May Help Manage Blood Pressure and Support Heart Health:

Studies show that having 2 to 6 grams of ginger every day might help prevent heart disease. Ginger might do this by:

  • Bringing down blood pressure
  • Stopping heart attacks
  • Preventing blood clots
  • Easing heartburn
  • Reducing cholesterol level
  • Making blood flow better

What are the Side Effects of Ginger Tea?

Ginger tea is unlikely to cause side effects in most people, but it’s possible to experience some problems from drinking too much of it. Although there’s no set amount of ginger or ginger tea that’s considered too much, some studies have recommended an upper limit of 1000 mg of ginger per day to soothe nausea and vomiting in pregnancy. For reference that’s about 1 teaspoon freshly grated ginger or 4 cups of tea. The following are some possible side effects of over consuming ginger tea:

  • Stomach upset
  • Heartburn
  • Slowed blood clotting
  • Abdominal discomfort
  • Increased bleeding tendency
  • Diarrhea
  • Nausea
  • Cardiac arrhythmias
  • Central nervous system depression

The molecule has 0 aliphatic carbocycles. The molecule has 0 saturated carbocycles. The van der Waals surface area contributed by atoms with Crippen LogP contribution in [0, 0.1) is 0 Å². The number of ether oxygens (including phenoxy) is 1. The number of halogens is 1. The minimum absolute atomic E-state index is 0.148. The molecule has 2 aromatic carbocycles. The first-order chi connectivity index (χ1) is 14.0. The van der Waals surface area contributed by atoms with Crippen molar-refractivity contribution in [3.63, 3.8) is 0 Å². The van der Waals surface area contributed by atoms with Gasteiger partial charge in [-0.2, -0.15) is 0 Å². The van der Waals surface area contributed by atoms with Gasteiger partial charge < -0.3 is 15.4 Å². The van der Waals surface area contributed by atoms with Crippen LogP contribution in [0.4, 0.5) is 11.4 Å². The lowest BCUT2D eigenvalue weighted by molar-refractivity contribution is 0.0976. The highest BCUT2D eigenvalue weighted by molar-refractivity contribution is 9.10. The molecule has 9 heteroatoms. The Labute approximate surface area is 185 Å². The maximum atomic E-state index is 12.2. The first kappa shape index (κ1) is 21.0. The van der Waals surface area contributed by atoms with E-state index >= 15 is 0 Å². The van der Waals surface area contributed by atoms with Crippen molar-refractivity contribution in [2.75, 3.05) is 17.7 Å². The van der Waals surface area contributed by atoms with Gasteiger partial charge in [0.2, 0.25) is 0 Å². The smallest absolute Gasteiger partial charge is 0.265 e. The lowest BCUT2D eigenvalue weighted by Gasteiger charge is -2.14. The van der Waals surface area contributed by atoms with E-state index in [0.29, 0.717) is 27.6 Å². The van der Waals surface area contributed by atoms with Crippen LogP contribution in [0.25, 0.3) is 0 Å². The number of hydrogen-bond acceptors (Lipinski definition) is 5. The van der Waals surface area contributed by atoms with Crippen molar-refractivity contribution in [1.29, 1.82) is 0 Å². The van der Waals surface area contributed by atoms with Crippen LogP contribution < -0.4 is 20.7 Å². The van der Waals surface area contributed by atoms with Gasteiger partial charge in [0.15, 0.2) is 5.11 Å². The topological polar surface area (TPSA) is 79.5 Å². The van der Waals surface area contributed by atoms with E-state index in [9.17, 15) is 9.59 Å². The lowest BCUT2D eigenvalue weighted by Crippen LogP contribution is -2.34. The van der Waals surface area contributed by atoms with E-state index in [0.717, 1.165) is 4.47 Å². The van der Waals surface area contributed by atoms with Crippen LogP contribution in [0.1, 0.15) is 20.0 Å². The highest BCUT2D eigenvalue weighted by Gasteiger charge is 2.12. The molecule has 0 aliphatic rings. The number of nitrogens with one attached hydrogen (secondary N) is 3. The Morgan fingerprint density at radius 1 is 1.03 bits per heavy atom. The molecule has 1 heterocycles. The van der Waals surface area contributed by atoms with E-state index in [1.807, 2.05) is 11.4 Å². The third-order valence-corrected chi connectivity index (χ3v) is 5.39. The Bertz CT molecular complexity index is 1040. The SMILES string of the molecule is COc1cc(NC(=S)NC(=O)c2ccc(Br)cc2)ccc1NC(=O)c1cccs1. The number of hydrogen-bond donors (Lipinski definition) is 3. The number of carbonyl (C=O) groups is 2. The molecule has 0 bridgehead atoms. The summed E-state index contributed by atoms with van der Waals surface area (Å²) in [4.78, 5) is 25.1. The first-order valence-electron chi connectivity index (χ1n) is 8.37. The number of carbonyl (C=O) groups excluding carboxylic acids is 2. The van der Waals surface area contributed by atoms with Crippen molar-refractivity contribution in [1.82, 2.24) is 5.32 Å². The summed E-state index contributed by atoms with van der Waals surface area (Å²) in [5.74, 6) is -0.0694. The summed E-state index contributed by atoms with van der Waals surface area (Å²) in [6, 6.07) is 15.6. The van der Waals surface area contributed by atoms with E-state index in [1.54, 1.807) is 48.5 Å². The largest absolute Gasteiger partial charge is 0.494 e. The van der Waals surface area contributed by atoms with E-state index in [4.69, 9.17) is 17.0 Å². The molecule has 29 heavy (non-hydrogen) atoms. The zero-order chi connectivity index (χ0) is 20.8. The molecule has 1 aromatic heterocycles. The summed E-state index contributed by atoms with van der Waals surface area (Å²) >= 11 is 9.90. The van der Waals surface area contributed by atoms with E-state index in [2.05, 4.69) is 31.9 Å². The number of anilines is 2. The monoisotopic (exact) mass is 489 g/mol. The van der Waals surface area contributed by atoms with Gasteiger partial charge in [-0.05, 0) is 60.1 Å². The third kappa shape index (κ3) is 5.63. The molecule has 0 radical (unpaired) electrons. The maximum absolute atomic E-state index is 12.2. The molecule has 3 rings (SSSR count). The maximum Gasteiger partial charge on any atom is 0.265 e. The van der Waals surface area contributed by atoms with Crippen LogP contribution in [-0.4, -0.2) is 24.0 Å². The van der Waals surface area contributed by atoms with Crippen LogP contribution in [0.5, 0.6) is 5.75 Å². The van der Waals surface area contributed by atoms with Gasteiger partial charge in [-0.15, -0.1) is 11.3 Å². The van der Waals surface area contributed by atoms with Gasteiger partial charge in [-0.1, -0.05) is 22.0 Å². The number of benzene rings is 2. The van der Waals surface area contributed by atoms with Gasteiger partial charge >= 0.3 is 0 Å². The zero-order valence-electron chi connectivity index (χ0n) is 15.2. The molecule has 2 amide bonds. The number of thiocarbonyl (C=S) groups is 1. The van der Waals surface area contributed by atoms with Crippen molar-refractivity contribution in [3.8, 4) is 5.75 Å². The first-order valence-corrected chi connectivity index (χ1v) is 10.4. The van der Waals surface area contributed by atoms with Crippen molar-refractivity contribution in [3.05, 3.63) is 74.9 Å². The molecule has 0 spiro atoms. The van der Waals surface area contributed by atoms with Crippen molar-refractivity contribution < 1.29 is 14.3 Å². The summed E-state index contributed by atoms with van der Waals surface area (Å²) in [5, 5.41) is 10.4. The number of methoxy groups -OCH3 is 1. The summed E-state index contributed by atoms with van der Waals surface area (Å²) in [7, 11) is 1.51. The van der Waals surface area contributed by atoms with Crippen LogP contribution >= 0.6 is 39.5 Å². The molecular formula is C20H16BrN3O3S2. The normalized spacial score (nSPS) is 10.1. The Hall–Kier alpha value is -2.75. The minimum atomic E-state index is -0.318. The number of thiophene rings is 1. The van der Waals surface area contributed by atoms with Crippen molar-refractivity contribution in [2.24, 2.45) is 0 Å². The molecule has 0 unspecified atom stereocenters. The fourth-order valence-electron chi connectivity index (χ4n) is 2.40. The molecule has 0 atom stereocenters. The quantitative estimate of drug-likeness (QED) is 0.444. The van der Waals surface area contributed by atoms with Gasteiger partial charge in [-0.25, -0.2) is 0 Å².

• Dermatitis

How to Prepare Ginger Tea at Home?

Making ginger tea doesn’t take a lot of time, effort, or ingredients. All you’ll need is a bit of fresh ginger and boiling water. To prepare, start with a chunk of fresh ginger. Wash and peel the ginger, slice it into some pieces, and place the slice in the bottom of a heat resistant mug. Next pour boiling water over the ginger and steep for up to 10 minutes, depending on how strong you like your tea. Strain out the ginger slices, add honey or lemon juice if desired and serve.

  • Easy ginger Tea:
  • Makes 1 serving

Ingredients:

  • 1-inch piece of ginger root, peeled and sliced into pieces
  • 1 cup boiling water
  • Honey or lemon juice

Directions:

  • Put the ginger root piece directly in a mug.
  • Add the boiling water and step for 5 to 10 minutes.
  • Add honey or lemon juice to taste, if desired.

Caffeine Content in Ginger Tea:

Because it contains only ginger and hot water, ginger tea contains no caffeine. However, if you make ginger tea using a pre-made tea bag be sure to check labels. Certain types of tea leaves, like black or green, will add caffeine.

What are the Potential Downsides of Ginger Tea?

Drinking ginger tea usually won’t cause serious problems. The Food and Drug Administration (FDA) considers ginger to be safe for most people, including those who breastfeed. They say it’s okay to have up to 4 grams of ginger every day, but studies usually don’t use that much. Studies suggest that a safe daily amount of fresh ginger is 1000 mg. This is like having:

  • 1 teaspoon (5 mL) of grated ginger
  • 0.4 teaspoons (2 mL) of liquid ginger extract
  • 4 cups (946mL) of prepackaged ginger tea